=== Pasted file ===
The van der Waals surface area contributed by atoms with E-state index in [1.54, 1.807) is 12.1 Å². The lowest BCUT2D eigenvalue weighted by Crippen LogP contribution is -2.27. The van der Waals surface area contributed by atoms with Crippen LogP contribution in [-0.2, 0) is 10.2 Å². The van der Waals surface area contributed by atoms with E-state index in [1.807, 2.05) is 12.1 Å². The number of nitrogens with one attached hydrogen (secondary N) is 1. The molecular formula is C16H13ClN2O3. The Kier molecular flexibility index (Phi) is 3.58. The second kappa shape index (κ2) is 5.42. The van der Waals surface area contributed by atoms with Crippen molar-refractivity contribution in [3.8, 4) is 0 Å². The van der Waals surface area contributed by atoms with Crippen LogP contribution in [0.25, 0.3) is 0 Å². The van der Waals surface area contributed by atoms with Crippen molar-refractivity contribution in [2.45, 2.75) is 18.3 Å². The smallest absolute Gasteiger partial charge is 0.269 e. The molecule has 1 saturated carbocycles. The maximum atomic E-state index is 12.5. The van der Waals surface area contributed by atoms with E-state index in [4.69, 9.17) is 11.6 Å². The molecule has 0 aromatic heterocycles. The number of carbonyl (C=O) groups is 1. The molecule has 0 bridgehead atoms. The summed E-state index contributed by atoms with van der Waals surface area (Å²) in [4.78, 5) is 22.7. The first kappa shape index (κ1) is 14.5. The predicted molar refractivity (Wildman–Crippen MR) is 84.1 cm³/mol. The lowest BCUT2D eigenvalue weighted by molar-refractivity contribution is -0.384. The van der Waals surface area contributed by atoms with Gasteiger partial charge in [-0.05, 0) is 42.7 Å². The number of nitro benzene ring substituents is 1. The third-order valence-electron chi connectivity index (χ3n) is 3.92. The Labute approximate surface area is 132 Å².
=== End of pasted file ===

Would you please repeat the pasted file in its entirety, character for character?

The van der Waals surface area contributed by atoms with E-state index in [1.54, 1.807) is 12.1 Å². The lowest BCUT2D eigenvalue weighted by Crippen LogP contribution is -2.27. The van der Waals surface area contributed by atoms with Crippen LogP contribution in [-0.2, 0) is 10.2 Å². The van der Waals surface area contributed by atoms with E-state index in [1.807, 2.05) is 12.1 Å². The number of nitrogens with one attached hydrogen (secondary N) is 1. The molecular formula is C16H13ClN2O3. The Kier molecular flexibility index (Phi) is 3.58. The second kappa shape index (κ2) is 5.42. The van der Waals surface area contributed by atoms with Crippen molar-refractivity contribution in [3.8, 4) is 0 Å². The van der Waals surface area contributed by atoms with Crippen LogP contribution in [0.25, 0.3) is 0 Å². The van der Waals surface area contributed by atoms with Crippen molar-refractivity contribution in [2.45, 2.75) is 18.3 Å². The smallest absolute Gasteiger partial charge is 0.269 e. The molecule has 1 saturated carbocycles. The maximum atomic E-state index is 12.5. The van der Waals surface area contributed by atoms with E-state index in [4.69, 9.17) is 11.6 Å². The molecule has 0 aromatic heterocycles. The number of carbonyl (C=O) groups is 1. The molecule has 0 bridgehead atoms. The summed E-state index contributed by atoms with van der Waals surface area (Å²) in [4.78, 5) is 22.7. The first kappa shape index (κ1) is 14.5. The predicted molar refractivity (Wildman–Crippen MR) is 84.1 cm³/mol. The lowest BCUT2D eigenvalue weighted by molar-refractivity contribution is -0.384. The van der Waals surface area contributed by atoms with Gasteiger partial charge in [-0.05, 0) is 42.7 Å². The number of nitro benzene ring substituents is 1. The third-order valence-electron chi connectivity index (χ3n) is 3.92. The Labute approximate surface area is 132 Å².